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  • Daniel Osvaldo Caso
    Hi all: Tanks above the boiler is the name of a new photo album with pictures of what seems to be a very common practice in Java. The pictures come from the
    Message 1 of 2 , Jan 10, 2009
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      Hi all:
      "Tanks above the boiler"is the name of a new photo album with
      pictures of what seems to be a very common practice in Java. The
      pictures come from the book SWEET STEAM and there are many more alike.
      But Uruguay and Indonesia aren't the only countries where
      this practice was used. I can't recall if it was the Denver and Rio
      Grande & Southern of the Colorado & Sothern 3'gauge line in the U.S.
      but I remember at least one loco -probably a 2-8-0 Consolidation-
      carrying also such a drum above the boiler, with it axle perpendicular
      to the boiler's. Having a huge tender behind, the loco must be
      carrying sand in the drum. I don't know.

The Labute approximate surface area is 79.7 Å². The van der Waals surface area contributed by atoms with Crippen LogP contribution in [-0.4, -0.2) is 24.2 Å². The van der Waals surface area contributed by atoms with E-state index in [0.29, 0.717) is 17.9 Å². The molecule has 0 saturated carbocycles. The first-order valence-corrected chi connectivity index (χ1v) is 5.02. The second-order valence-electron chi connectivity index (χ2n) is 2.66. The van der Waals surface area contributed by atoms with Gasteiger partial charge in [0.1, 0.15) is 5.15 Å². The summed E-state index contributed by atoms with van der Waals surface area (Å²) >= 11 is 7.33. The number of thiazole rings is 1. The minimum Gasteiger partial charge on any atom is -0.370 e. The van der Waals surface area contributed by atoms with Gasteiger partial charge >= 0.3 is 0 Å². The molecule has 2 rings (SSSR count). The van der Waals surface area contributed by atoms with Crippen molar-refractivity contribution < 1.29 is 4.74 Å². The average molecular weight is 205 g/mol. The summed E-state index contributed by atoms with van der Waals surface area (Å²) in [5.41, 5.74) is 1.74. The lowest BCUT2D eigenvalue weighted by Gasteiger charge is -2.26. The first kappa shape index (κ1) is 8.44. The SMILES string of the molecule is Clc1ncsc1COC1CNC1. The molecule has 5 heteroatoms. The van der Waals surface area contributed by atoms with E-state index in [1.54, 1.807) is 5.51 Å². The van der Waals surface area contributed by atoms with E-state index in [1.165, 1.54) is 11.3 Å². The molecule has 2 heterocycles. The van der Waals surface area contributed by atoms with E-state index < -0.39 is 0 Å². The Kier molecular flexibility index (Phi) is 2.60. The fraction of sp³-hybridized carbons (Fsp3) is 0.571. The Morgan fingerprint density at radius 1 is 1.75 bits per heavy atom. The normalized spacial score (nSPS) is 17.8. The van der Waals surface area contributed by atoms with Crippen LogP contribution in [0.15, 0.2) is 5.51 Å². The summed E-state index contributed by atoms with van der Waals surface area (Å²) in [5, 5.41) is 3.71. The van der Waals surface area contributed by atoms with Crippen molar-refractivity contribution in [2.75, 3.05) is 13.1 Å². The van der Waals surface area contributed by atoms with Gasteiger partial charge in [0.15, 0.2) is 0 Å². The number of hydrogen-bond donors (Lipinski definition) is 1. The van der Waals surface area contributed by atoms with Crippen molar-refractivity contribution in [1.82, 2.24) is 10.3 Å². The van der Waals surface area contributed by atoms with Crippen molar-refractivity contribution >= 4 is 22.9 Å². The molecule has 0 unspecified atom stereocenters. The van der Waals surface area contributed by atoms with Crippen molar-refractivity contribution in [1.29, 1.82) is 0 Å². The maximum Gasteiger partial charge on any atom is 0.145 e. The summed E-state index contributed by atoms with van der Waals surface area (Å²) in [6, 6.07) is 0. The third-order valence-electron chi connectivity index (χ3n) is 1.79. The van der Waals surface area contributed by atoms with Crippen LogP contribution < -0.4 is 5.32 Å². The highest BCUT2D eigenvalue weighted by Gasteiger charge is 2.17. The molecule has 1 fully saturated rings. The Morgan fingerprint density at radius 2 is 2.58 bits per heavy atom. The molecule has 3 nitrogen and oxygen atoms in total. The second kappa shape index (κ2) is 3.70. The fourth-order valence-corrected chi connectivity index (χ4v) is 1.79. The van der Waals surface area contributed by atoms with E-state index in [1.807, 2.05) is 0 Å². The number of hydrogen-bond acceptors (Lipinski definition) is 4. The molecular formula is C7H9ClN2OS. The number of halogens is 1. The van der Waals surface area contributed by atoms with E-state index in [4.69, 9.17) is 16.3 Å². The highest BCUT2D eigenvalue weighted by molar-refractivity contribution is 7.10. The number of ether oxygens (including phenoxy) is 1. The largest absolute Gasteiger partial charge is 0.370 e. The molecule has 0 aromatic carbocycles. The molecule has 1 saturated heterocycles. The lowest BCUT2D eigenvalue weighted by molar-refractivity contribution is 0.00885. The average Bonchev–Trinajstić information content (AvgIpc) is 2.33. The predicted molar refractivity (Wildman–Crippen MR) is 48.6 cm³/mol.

I will post a couple more tomorrow. (Sorry, I am really tired
      and tomorrow I'm going to walk 12km across the dunes in good company,
      so I must be fit for it, thus I'm going to bed now.)


      Daniel
    • Brian Rumary
      ... These tanks contained fuel oil, which was used to fire the loco when the usual Bagasse fuel was not available or to give extra punch to the fire when
      Message 2 of 2 , Jan 28, 2009
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        Daniel Osvaldo Caso wrote:

        > "Tanks above the boiler"is the name of a new photo album with
        > pictures of what seems to be a very common practice in Java. The
        > pictures come from the book SWEET STEAM and there are many more alike.

        These tanks contained fuel oil, which was used to fire the loco when the
        usual Bagasse fuel was not available or to give extra "punch" to the
        fire when working hard.

        Brian Rumary, England
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